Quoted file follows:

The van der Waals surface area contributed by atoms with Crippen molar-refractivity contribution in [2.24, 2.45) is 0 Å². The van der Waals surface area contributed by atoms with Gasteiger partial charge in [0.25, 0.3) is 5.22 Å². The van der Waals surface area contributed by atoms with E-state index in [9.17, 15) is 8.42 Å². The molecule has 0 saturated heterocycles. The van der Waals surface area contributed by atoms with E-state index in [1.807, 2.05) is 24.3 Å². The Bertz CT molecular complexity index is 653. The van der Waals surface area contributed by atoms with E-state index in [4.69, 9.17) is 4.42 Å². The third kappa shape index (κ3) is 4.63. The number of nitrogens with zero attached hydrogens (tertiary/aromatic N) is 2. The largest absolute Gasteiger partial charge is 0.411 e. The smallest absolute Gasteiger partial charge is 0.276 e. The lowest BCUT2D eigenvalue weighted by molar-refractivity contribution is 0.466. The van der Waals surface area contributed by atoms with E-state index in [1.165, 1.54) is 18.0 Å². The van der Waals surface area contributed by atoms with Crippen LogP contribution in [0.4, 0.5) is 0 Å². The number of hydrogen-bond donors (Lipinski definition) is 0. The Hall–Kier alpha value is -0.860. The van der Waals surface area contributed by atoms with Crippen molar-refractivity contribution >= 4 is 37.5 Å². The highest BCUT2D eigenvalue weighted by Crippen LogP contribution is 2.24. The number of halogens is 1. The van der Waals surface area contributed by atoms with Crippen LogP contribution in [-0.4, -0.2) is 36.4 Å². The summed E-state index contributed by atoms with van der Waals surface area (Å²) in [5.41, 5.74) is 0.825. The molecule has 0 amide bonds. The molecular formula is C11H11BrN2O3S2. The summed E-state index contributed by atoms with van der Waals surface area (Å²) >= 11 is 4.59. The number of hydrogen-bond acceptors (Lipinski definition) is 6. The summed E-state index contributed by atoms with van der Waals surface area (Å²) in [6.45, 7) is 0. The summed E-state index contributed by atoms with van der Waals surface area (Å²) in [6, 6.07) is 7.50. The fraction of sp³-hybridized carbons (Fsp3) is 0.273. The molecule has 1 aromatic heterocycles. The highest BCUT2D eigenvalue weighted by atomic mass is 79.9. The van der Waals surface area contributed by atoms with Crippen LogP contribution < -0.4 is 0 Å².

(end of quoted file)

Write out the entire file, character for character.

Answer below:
The van der Waals surface area contributed by atoms with Crippen molar-refractivity contribution in [2.24, 2.45) is 0 Å². The van der Waals surface area contributed by atoms with Gasteiger partial charge in [0.25, 0.3) is 5.22 Å². The van der Waals surface area contributed by atoms with E-state index in [9.17, 15) is 8.42 Å². The molecule has 0 saturated heterocycles. The van der Waals surface area contributed by atoms with E-state index in [1.807, 2.05) is 24.3 Å². The Bertz CT molecular complexity index is 653. The van der Waals surface area contributed by atoms with E-state index in [4.69, 9.17) is 4.42 Å². The third kappa shape index (κ3) is 4.63. The number of nitrogens with zero attached hydrogens (tertiary/aromatic N) is 2. The largest absolute Gasteiger partial charge is 0.411 e. The smallest absolute Gasteiger partial charge is 0.276 e. The lowest BCUT2D eigenvalue weighted by molar-refractivity contribution is 0.466. The van der Waals surface area contributed by atoms with E-state index in [1.165, 1.54) is 18.0 Å². The van der Waals surface area contributed by atoms with Crippen LogP contribution in [0.4, 0.5) is 0 Å². The number of hydrogen-bond donors (Lipinski definition) is 0. The Hall–Kier alpha value is -0.860. The van der Waals surface area contributed by atoms with Crippen molar-refractivity contribution >= 4 is 37.5 Å². The highest BCUT2D eigenvalue weighted by Crippen LogP contribution is 2.24. The number of halogens is 1. The van der Waals surface area contributed by atoms with Crippen LogP contribution in [-0.4, -0.2) is 36.4 Å². The summed E-state index contributed by atoms with van der Waals surface area (Å²) in [5.41, 5.74) is 0.825. The molecule has 0 amide bonds. The molecular formula is C11H11BrN2O3S2. The summed E-state index contributed by atoms with van der Waals surface area (Å²) >= 11 is 4.59. The number of hydrogen-bond acceptors (Lipinski definition) is 6. The summed E-state index contributed by atoms with van der Waals surface area (Å²) in [6.45, 7) is 0. The summed E-state index contributed by atoms with van der Waals surface area (Å²) in [6, 6.07) is 7.50. The fraction of sp³-hybridized carbons (Fsp3) is 0.273. The molecule has 1 aromatic heterocycles. The highest BCUT2D eigenvalue weighted by atomic mass is 79.9. The van der Waals surface area contributed by atoms with Crippen LogP contribution < -0.4 is 0 Å².